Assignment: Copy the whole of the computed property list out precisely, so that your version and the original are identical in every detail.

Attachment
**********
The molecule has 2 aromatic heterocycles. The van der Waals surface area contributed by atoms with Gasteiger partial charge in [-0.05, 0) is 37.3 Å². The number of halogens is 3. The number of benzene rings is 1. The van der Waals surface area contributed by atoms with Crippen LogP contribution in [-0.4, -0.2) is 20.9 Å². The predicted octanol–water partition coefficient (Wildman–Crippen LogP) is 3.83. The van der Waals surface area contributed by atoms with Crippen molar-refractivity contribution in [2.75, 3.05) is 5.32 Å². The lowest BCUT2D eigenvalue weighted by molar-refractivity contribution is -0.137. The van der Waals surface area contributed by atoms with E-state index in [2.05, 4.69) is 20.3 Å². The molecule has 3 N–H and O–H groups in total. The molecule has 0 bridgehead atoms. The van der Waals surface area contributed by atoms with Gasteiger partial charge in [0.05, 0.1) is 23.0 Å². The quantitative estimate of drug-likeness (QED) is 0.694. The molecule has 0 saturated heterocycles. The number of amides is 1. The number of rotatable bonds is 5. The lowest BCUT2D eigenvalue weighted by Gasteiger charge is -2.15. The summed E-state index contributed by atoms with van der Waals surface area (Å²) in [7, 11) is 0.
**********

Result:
The molecule has 2 aromatic heterocycles. The van der Waals surface area contributed by atoms with Gasteiger partial charge in [-0.05, 0) is 37.3 Å². The number of halogens is 3. The number of benzene rings is 1. The van der Waals surface area contributed by atoms with Crippen LogP contribution in [-0.4, -0.2) is 20.9 Å². The predicted octanol–water partition coefficient (Wildman–Crippen LogP) is 3.83. The van der Waals surface area contributed by atoms with Crippen molar-refractivity contribution in [2.75, 3.05) is 5.32 Å². The lowest BCUT2D eigenvalue weighted by molar-refractivity contribution is -0.137. The van der Waals surface area contributed by atoms with E-state index in [2.05, 4.69) is 20.3 Å². The molecule has 3 N–H and O–H groups in total. The molecule has 0 bridgehead atoms. The van der Waals surface area contributed by atoms with Gasteiger partial charge in [0.05, 0.1) is 23.0 Å². The quantitative estimate of drug-likeness (QED) is 0.694. The molecule has 0 saturated heterocycles. The number of amides is 1. The number of rotatable bonds is 5. The lowest BCUT2D eigenvalue weighted by Gasteiger charge is -2.15. The summed E-state index contributed by atoms with van der Waals surface area (Å²) in [7, 11) is 0.